CIA’s secret Afghan intervention

Written by Staff Writer At the height of the Soviet occupation of Afghanistan, the country was the site of the CIA’s largest clandestine operation in history. The agency funneled up to $2 billion to…

CIA's secret Afghan intervention

Written by Staff Writer

At the height of the Soviet occupation of Afghanistan, the country was the site of the CIA’s largest clandestine operation in history. The agency funneled up to $2 billion to the Taliban, who had co-opted most of the southern-most regions of the country as well as its southern cultural heartland.

The Americans “started operations in the south and east in the 1980s,” William Braniff, author of Living Hell: The Battle for Afghanistan, told CNN. “They supported these mujahedin up there in those areas, who the Russians had attacked from the north, from the west, from the east and from the south. And the mujahedin were fighting, while, in many ways, the U.S. was arming the enemies of the Soviet Union in order to carve out their own fiefdoms.”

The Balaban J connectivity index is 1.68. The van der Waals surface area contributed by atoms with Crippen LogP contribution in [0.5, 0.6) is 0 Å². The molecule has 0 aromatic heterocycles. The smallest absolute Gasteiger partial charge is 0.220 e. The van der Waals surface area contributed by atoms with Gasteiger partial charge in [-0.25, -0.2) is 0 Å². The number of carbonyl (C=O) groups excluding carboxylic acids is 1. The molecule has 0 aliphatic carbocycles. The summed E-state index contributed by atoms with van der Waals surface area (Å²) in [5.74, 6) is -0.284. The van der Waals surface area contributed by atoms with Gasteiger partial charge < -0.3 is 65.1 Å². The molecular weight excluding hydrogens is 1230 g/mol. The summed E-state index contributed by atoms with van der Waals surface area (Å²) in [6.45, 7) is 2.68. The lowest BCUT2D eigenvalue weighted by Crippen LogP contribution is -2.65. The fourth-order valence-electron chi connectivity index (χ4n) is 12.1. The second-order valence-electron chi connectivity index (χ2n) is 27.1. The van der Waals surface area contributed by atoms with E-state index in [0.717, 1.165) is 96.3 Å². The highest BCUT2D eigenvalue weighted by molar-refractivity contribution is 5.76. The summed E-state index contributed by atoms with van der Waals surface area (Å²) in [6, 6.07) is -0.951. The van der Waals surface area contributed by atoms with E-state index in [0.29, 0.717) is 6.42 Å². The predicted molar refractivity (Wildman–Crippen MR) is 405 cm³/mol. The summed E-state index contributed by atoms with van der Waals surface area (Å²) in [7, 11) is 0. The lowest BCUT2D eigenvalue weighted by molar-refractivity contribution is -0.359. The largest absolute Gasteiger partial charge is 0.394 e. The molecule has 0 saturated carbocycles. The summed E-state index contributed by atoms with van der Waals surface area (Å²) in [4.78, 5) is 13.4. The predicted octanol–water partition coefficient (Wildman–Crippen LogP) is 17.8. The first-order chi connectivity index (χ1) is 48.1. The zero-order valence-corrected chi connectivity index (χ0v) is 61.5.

The Soviets invaded Afghanistan in 1979, seeking to crush the insurgencies in the southeast and west. “The Soviets eventually withdrew in 1989,” said Braniff. “The war dragged on, and the Soviets retreated, leaving much of the countryside and much of the countryside to chaos. People who had fought against the Russians found themselves conscripted into the fledgling Afghan army as a result of corruption. Then, in the 1990s, the Taliban swept to power, winning support from many Afghans who had opposed the Soviet occupation, as well as from Afghans who had lived under the oppressive government of the mujahidin, the northern mujahedin who had been fighting the Soviets.”

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